Where can you experience the thrill of standing nose-to-nose with a life-size orca without the guilt? Hint: it’s not SeaWorld.
The new orca special exhibition at the Oregon Museum of Science and Industry was just the place to take my orca-obsessed kid. “Orcas: Our Shared Future” opened May 13 and is on view through Jan. 28, 2024. This traveling exhibit was produced by the Royal BC Museum (you’ll notice some Canadian spellings throughout), and OMSI is its U.S. debut.
For the uninitiated, OMSI is to Portland as the Pacific Science Center is to Seattle. It’s completely worth planning a PDX weekend around the 219,000 square feet of hands-on science exploration alone.
Important to know: OMSI admission is free if you bring proof of your current PacSci membership.
The orca exhibit includes more than 100 artifacts about this apex predator and symbol of the Pacific Northwest. You’ll learn about orca biology, their history, Indigenous art and conservation efforts.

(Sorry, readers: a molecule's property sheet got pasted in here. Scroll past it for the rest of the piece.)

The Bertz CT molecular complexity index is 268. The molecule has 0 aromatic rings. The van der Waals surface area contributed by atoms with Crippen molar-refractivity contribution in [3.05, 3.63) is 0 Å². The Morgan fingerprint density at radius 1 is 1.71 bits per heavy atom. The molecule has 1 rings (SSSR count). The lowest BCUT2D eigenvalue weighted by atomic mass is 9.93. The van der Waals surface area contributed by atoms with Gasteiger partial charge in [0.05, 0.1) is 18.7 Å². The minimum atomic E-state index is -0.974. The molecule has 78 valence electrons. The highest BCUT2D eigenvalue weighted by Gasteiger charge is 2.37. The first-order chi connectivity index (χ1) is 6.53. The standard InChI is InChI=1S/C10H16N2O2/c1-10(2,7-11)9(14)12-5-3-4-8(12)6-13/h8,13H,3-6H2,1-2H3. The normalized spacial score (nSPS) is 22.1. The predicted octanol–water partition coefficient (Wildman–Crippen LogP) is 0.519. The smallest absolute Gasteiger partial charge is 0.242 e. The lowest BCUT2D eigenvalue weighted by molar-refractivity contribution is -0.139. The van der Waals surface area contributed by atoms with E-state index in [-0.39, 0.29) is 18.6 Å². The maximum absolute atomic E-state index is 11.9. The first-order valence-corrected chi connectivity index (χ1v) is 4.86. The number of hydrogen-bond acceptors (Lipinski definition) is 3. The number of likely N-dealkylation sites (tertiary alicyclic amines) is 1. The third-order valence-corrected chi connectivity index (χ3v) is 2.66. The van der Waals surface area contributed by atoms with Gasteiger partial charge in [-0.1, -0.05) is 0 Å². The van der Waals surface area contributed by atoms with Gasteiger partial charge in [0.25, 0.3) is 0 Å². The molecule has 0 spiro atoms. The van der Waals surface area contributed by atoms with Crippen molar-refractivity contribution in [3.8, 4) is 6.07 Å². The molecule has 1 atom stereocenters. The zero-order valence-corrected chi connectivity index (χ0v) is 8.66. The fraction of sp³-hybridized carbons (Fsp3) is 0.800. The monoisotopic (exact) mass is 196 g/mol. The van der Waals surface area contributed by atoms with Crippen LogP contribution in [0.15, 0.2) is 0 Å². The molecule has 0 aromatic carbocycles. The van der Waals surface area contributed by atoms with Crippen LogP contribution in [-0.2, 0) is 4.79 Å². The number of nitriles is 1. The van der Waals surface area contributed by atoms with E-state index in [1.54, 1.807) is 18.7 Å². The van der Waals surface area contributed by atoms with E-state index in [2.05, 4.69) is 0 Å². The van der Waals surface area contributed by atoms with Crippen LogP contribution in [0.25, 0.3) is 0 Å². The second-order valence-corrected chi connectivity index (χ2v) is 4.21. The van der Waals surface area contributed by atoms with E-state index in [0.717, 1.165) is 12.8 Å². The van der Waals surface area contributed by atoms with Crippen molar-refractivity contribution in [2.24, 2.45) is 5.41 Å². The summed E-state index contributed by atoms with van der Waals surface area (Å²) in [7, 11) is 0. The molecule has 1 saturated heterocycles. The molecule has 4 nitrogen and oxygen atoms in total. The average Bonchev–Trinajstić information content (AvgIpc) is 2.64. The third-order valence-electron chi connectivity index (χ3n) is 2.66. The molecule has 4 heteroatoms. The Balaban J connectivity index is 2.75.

This exhibit packs a lot of wow, especially in the gallery where you meet three life-size orcas. The J pod members are superstars: Ruffles (easy to identify because of the wavy ridges of his dorsal fin), Slick and her calf Scarlet. Waves are projected around the perimeter of the room, and as you walk around the three orcas, you feel immersed in the ocean with them. It’s impossible not to be impressed.
Look up! In the next gallery, a life-size, anatomically correct orca skeleton carved from reclaimed cedar by artist Ken Hall arches overhead. In this room, we learned incredible facts about orcas:
- There are more than a dozen unique kinds of orcas around the world, the most famous being our PNW Southern Residents.
- Orcas and humans are among the five species where females live long past their reproductive years. (The other three are narwhals, belugas and short-finned pilot whales.) The life expectancy for male orcas is up to 35 years and 90 for females.